Despite the state Game Commission’s disapproval, the U.S. Fish and Wildlife Service is planning on releasing some Mexican Gray Wolves in Southeastern New Mexico.
The state Game Commission voted late last month to continue to deny a permit to the federal government for the release. The decision by the commission upheld the decision of a previous director.
The proposed release is part of the Mexican Gray Wolf Recovery Program which seeks to reintroduce the species that was nearly brought to extinction by the 1970s.
The Santa Fe New Mexican first reported the news on the federal decision, citing a statement from the U.S. Fish and Wildlife Service.
“It is the U.S. Fish and Wildlife Service’s obligation under the law to recover this species, and reintroductions into the wild from the more genetically diverse captive population are an essential part of that recovery process,” the statement said.
The New Mexican says the service plans on releasing “about ten” into the Gila National Forest.
The Albuquerque Journal then reported on a “draft statement” from the U.S. Fish and Wildlife Service.
In the statement, FWS said it intends to pursue its Mexican wolf recovery program in New Mexico under federal authority. The Department of Interior has exempted the program from its policy of complying with state permit requirements in New Mexico, FWS said.
“Our preference is always to work collaboratively with states and we ask New Mexico to reengage with us in these efforts,” FWS said.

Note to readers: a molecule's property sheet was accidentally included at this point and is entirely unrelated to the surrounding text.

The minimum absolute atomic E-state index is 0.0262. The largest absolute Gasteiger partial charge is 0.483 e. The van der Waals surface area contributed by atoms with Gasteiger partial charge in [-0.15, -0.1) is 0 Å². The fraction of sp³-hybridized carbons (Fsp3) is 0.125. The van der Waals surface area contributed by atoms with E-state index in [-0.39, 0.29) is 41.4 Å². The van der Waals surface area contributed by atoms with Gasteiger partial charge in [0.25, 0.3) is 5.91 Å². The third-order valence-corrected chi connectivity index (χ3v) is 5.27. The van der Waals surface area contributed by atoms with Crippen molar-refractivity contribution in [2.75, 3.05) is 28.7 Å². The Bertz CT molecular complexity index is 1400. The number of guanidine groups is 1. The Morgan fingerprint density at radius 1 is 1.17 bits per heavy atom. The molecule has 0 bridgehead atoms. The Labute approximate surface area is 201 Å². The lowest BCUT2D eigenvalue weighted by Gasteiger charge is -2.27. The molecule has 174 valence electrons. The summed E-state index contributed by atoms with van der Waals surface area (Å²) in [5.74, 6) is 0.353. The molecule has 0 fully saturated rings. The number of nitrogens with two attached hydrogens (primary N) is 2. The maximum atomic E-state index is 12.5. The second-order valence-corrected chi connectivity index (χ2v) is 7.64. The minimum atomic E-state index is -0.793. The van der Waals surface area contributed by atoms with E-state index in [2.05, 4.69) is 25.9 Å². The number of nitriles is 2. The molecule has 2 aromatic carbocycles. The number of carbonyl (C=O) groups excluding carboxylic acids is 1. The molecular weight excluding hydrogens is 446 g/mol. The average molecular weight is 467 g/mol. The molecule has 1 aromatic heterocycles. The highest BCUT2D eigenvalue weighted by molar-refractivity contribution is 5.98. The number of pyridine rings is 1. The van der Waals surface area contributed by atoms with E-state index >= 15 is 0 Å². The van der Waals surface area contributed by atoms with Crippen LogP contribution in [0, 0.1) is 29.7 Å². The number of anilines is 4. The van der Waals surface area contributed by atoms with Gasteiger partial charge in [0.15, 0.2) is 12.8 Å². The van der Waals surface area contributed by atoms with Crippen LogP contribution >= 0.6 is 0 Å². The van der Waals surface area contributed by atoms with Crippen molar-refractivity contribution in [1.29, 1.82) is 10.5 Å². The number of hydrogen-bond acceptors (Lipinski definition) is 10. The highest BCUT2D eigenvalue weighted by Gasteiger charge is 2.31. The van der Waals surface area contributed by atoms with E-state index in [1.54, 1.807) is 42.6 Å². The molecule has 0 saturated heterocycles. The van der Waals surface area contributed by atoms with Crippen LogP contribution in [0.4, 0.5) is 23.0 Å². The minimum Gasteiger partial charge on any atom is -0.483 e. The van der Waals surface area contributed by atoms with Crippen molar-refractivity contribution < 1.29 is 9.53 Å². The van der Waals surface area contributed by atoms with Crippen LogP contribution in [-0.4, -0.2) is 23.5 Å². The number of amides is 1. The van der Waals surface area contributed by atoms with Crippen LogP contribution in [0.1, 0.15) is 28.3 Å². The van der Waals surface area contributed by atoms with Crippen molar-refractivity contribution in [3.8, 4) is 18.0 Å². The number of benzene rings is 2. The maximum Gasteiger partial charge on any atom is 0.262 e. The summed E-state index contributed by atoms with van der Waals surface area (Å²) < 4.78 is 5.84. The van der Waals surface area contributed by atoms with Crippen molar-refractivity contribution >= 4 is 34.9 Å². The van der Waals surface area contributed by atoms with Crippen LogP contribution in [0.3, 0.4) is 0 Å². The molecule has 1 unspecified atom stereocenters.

The program has been controversial since its inception. The reintroduction began in 1998, though the recovery effort began in the late 1970s.
The move comes after some environmental groups and scientists sent a letter to Department of the Interior head Sally Jewell and U.S. Fish and Wildlife officials calling on the release of the wolves.
From the letter:
As described and supported in detail below, the undersigned 41 conservation organizations, representing tens of thousands of members, and wildlife biologists, respectfully request that the U.S. Fish and Wildlife Service (Service) expeditiously – this year through early next year –– release five or more family packs of endangered Mexican gray wolves from captivity into the Gila Wilderness and encompassing Gila National Forest in New Mexico.
Farmers and ranchers have criticized the program, saying that the wolves feed on livestock and are dangerous.